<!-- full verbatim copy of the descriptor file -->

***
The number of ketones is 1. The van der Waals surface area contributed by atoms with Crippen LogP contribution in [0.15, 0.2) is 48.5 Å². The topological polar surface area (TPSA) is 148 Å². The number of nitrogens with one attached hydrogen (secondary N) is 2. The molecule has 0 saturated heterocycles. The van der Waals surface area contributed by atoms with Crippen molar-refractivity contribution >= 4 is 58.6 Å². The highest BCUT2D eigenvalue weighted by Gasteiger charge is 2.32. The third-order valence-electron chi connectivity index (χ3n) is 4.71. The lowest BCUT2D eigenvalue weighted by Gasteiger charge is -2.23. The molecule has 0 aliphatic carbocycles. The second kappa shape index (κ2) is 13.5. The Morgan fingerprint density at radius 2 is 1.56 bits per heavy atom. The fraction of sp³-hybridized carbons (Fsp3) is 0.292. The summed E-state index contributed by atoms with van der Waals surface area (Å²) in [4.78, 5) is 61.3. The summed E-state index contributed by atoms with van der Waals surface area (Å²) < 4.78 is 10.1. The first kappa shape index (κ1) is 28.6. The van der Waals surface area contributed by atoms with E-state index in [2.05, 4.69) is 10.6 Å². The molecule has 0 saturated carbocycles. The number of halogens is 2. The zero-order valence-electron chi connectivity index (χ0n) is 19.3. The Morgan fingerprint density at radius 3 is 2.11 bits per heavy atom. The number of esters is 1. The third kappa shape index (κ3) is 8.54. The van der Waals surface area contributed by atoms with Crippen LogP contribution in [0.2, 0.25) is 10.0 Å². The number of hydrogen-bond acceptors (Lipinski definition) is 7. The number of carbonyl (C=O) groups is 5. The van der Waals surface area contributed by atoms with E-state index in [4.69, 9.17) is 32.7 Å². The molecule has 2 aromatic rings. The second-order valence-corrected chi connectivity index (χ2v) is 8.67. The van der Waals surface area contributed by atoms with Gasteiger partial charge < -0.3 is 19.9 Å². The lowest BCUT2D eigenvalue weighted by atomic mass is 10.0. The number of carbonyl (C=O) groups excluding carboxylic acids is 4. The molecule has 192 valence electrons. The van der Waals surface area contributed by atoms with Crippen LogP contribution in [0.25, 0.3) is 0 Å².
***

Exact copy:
The number of ketones is 1. The van der Waals surface area contributed by atoms with Crippen LogP contribution in [0.15, 0.2) is 48.5 Å². The topological polar surface area (TPSA) is 148 Å². The number of nitrogens with one attached hydrogen (secondary N) is 2. The molecule has 0 saturated heterocycles. The van der Waals surface area contributed by atoms with Crippen molar-refractivity contribution >= 4 is 58.6 Å². The highest BCUT2D eigenvalue weighted by Gasteiger charge is 2.32. The third-order valence-electron chi connectivity index (χ3n) is 4.71. The lowest BCUT2D eigenvalue weighted by Gasteiger charge is -2.23. The molecule has 0 aliphatic carbocycles. The second kappa shape index (κ2) is 13.5. The Morgan fingerprint density at radius 2 is 1.56 bits per heavy atom. The fraction of sp³-hybridized carbons (Fsp3) is 0.292. The summed E-state index contributed by atoms with van der Waals surface area (Å²) in [4.78, 5) is 61.3. The summed E-state index contributed by atoms with van der Waals surface area (Å²) < 4.78 is 10.1. The first kappa shape index (κ1) is 28.6. The van der Waals surface area contributed by atoms with E-state index in [2.05, 4.69) is 10.6 Å². The molecule has 0 saturated carbocycles. The number of halogens is 2. The zero-order valence-electron chi connectivity index (χ0n) is 19.3. The Morgan fingerprint density at radius 3 is 2.11 bits per heavy atom. The number of esters is 1. The third kappa shape index (κ3) is 8.54. The van der Waals surface area contributed by atoms with Crippen LogP contribution in [0.2, 0.25) is 10.0 Å². The number of hydrogen-bond acceptors (Lipinski definition) is 7. The number of carbonyl (C=O) groups is 5. The van der Waals surface area contributed by atoms with E-state index in [4.69, 9.17) is 32.7 Å². The molecule has 2 aromatic rings. The second-order valence-corrected chi connectivity index (χ2v) is 8.67. The van der Waals surface area contributed by atoms with Gasteiger partial charge < -0.3 is 19.9 Å². The lowest BCUT2D eigenvalue weighted by atomic mass is 10.0. The number of carbonyl (C=O) groups excluding carboxylic acids is 4. The molecule has 192 valence electrons. The van der Waals surface area contributed by atoms with Crippen LogP contribution in [0.25, 0.3) is 0 Å².